A panel of anonymous physicians respond to questions about the profession in New York Magazine’s Best Doctor issue. It’s seven pages long, so this is just a glimpse.
How should a person choose a doctor?
“I think it’s the same as choosing a car mechanic. You have a person who does your taxes, and you make a decision about which person to hire. . . . You deal with professionals who know more than you in all walks of life, and you somehow learn how to find out who’s full of shit and who’s not.”
How can a patient get an appointment with a busy specialist?
“It’s all about who referred you. If you don’t have someone who referred you to them, then you’re sort of in the general pool with everybody else. The second most important factor is what insurance you have.”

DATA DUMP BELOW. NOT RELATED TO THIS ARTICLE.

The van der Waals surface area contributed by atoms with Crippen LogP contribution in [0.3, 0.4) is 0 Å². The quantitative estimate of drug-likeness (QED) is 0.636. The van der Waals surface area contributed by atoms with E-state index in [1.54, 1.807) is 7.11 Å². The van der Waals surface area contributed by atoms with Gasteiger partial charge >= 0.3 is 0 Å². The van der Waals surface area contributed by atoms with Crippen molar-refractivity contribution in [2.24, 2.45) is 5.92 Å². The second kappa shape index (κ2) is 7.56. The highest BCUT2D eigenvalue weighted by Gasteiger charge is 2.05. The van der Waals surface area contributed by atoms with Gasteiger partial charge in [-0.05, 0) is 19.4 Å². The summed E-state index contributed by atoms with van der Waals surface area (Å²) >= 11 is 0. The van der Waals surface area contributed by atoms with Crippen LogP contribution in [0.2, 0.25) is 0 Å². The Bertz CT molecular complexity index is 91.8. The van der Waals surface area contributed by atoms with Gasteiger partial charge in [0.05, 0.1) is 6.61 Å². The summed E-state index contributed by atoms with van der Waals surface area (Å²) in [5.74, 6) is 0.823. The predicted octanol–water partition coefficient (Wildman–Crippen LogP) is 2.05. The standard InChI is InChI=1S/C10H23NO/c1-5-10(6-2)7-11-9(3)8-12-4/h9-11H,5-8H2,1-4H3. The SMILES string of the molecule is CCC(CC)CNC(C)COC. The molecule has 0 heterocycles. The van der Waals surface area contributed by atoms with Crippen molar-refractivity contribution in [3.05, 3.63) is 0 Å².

How can a patient get a doctor to really pay attention?
“The truth is, we’ll spend more time with patients we like. We’ll joke with them, we’ll laugh with them. You have fun with patients you like. People who are obnoxious and pushy, we get the business done and get on with it.”
Are doctors unduly influenced by drug companies?
“You know, all doctors are wooed. But the true excess is not in the pens and the steak dinners. It’s the relationships pharmaceutical companies develop with hospitals that are much more nefarious than buying a doctor a steak dinner.”
Are most doctors good at what they do?
“Ten percent are unbelievably horrible, 10 percent are great, and the great unwashed are in the middle.”
Is doctor training better or worse than it used to be?
“Worse. . . . Medicine was holy work—a calling. It was a privilege and an honor—you should sacrifice everything. Everything else came second.”
[via Kevin, MD]